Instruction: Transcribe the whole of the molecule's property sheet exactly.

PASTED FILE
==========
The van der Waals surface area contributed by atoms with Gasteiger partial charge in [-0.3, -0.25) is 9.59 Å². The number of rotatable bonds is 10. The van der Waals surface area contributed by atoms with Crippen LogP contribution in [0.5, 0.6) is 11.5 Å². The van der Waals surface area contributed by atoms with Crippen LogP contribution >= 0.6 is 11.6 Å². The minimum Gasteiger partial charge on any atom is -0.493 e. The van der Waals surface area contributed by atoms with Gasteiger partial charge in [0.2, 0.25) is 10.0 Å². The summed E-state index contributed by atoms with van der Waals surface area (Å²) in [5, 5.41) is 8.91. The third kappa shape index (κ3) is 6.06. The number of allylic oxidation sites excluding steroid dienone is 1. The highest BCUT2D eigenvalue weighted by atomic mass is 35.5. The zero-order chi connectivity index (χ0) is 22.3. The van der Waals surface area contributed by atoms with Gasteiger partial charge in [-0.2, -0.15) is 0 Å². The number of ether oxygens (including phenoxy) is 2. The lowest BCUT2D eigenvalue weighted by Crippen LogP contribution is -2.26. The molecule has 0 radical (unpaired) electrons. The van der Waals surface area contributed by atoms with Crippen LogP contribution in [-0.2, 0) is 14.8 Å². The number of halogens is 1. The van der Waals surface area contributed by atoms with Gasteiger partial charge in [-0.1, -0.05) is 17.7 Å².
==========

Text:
The van der Waals surface area contributed by atoms with Gasteiger partial charge in [-0.3, -0.25) is 9.59 Å². The number of rotatable bonds is 10. The van der Waals surface area contributed by atoms with Crippen LogP contribution in [0.5, 0.6) is 11.5 Å². The van der Waals surface area contributed by atoms with Crippen LogP contribution >= 0.6 is 11.6 Å². The minimum Gasteiger partial charge on any atom is -0.493 e. The van der Waals surface area contributed by atoms with Gasteiger partial charge in [0.2, 0.25) is 10.0 Å². The summed E-state index contributed by atoms with van der Waals surface area (Å²) in [5, 5.41) is 8.91. The third kappa shape index (κ3) is 6.06. The number of allylic oxidation sites excluding steroid dienone is 1. The highest BCUT2D eigenvalue weighted by atomic mass is 35.5. The zero-order chi connectivity index (χ0) is 22.3. The van der Waals surface area contributed by atoms with Gasteiger partial charge in [-0.2, -0.15) is 0 Å². The number of ether oxygens (including phenoxy) is 2. The lowest BCUT2D eigenvalue weighted by Crippen LogP contribution is -2.26. The molecule has 0 radical (unpaired) electrons. The van der Waals surface area contributed by atoms with Crippen LogP contribution in [-0.2, 0) is 14.8 Å². The number of halogens is 1. The van der Waals surface area contributed by atoms with Gasteiger partial charge in [-0.1, -0.05) is 17.7 Å².